Purpose: Limited dorsal myeloschisis (LDM) is characterized by two invariable features: a focal closed neural tube defect and a fibroneural stalk linking the skin lesion to the underlying spinal cord. Although detailed histopathological findings of the LDM stalk were originally described by Pang et al., the precise relationship between the histopathological findings and clinical manifestations including intraoperative findings has not been fully determined.
Methods: We retrospectively analyzed the histopathological findings of the almost entire stalk and their relevance to the clinical manifestations in six Japanese LDM patients with flat skin lesions.
Results: Glial fibrillary acidic protein (GFAP)-immunopositive neuroglial tissues were observed in three of the six patients. Unlike neuroglial tissues, peripheral nerve fibers were observed in every stalk. In four patients, dermal melanocytosis, "Mongolian spot," was seen surrounding the cigarette-burn lesion. In three of these four patients, numerous melanocytes were distributed linearly along the long axis of the LDM stalk, which might represent migration of melanocytes from trunk neural crest cells during formation of the LDM stalk.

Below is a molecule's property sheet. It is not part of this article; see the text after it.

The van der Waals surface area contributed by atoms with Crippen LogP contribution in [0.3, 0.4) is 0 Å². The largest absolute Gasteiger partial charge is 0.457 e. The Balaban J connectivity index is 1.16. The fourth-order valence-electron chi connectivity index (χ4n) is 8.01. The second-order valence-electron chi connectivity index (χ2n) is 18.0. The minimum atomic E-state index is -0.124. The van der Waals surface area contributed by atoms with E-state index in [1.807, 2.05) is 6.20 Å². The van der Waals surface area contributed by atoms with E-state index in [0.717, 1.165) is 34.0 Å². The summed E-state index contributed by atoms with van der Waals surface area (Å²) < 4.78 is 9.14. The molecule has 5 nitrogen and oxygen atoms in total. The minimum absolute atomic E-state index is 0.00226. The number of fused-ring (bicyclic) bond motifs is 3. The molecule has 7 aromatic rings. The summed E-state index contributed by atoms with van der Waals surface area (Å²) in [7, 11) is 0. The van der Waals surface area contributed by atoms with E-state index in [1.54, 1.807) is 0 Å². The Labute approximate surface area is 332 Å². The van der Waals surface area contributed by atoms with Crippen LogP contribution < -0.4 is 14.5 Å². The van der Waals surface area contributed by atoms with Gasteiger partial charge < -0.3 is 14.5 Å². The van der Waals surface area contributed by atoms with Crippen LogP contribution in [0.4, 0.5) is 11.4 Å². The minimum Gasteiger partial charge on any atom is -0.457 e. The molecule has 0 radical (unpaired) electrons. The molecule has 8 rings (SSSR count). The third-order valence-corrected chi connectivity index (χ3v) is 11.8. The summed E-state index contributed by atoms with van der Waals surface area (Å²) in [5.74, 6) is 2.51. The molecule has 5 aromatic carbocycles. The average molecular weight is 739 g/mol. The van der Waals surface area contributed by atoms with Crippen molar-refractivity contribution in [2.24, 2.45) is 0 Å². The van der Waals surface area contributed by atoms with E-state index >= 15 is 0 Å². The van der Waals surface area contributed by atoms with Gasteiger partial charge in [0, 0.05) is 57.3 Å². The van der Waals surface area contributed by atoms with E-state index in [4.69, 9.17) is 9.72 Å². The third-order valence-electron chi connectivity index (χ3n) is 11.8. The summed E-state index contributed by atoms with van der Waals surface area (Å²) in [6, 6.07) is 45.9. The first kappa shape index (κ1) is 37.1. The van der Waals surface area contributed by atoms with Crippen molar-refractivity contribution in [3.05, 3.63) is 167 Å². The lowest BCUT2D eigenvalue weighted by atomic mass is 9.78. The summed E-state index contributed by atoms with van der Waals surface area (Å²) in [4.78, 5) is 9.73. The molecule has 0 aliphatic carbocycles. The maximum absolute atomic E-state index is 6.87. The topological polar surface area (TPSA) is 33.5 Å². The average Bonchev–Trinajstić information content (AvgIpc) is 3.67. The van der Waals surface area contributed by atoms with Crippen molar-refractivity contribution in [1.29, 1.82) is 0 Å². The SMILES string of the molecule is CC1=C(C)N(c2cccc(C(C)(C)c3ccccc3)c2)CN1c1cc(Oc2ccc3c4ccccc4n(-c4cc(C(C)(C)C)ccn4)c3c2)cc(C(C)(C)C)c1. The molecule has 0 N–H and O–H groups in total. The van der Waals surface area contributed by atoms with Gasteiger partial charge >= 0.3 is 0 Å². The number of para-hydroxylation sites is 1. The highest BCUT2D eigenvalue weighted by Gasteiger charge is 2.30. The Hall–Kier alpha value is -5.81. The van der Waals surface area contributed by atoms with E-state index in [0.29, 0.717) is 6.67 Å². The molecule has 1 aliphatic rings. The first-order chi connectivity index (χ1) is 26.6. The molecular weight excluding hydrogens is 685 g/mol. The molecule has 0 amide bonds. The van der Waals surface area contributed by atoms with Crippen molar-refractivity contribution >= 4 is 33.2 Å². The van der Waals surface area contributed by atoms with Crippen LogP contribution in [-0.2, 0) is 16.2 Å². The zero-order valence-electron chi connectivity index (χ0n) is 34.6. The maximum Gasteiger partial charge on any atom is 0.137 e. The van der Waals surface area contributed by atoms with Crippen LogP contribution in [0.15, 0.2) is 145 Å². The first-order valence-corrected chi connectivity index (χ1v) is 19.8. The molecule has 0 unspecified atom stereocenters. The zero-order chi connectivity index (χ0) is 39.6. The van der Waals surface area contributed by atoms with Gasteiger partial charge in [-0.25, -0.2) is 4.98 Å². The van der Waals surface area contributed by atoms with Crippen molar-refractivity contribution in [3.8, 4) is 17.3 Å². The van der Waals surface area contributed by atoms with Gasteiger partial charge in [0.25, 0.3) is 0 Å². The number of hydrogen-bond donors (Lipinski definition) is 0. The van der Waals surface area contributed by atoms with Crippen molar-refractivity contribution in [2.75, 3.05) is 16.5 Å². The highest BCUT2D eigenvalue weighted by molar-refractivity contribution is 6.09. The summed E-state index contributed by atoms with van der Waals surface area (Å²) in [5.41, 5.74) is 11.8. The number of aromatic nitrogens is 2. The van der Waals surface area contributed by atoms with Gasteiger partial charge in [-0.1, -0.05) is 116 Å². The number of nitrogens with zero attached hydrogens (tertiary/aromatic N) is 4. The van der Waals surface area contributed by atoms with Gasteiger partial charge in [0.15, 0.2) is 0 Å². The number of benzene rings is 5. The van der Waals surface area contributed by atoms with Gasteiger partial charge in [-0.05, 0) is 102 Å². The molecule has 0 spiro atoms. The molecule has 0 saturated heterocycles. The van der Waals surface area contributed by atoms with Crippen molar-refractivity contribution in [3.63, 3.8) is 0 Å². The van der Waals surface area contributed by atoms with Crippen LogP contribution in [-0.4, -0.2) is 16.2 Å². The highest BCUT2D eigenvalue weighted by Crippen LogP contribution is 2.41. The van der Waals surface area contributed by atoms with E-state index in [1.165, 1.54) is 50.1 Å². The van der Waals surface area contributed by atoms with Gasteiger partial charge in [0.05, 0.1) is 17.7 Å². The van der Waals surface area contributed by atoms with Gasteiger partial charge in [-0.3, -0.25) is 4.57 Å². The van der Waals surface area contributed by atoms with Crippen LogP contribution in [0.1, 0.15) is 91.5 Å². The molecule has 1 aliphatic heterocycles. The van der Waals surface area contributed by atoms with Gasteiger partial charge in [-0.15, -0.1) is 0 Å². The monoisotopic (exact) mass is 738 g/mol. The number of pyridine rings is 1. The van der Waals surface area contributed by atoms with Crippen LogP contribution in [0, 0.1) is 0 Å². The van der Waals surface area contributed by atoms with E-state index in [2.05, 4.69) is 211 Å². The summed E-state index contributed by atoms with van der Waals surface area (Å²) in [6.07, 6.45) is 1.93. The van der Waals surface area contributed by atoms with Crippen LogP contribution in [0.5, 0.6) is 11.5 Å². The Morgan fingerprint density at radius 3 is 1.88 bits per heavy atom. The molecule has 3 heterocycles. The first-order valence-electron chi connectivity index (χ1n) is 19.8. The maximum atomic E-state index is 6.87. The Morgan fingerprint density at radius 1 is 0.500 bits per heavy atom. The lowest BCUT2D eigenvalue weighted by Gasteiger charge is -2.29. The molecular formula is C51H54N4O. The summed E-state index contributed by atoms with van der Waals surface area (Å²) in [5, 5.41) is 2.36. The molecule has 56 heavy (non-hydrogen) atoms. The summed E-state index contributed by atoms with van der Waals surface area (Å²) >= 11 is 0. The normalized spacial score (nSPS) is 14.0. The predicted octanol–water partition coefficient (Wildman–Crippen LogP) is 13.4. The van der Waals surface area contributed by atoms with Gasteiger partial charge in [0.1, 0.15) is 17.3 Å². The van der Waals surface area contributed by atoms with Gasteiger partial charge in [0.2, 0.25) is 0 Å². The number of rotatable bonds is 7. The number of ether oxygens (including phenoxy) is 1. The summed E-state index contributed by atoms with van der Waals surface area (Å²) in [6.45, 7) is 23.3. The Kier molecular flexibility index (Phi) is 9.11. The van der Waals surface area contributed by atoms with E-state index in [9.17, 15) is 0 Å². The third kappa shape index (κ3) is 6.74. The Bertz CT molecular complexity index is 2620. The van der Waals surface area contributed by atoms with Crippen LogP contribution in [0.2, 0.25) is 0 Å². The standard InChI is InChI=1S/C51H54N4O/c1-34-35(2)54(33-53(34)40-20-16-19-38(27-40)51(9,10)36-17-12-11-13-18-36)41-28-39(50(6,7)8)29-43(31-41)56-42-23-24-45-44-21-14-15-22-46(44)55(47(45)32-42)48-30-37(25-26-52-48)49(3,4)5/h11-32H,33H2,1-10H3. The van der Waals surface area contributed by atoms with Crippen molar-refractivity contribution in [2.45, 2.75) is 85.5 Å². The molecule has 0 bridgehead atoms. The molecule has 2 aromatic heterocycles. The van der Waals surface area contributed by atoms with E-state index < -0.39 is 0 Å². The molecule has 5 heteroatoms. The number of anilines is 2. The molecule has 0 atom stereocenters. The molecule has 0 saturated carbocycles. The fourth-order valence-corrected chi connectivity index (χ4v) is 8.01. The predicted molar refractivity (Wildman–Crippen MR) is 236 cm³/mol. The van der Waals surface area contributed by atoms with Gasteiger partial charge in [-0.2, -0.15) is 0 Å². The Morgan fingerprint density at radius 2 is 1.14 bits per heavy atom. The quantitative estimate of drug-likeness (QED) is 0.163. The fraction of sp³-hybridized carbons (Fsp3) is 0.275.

Conclusion: Immunopositivity for GFAP in the LDM stalk was observed in as few as 50% of our patients, despite the relatively extensive histopathological examination. We confirm that the clinical diagnosis of LDM should be made based on comprehensive histopathological examination as well as clinical manifestations. The profuse network of peripheral nerve fibers in every stalk and the high incidence of melanocyte accumulation associated with dermal melanocytosis might assist the histopathological diagnosis of LDM.
Keywords: Glial fibrillary acidic protein; Melanocyte; Peripheral nerves; Untethering.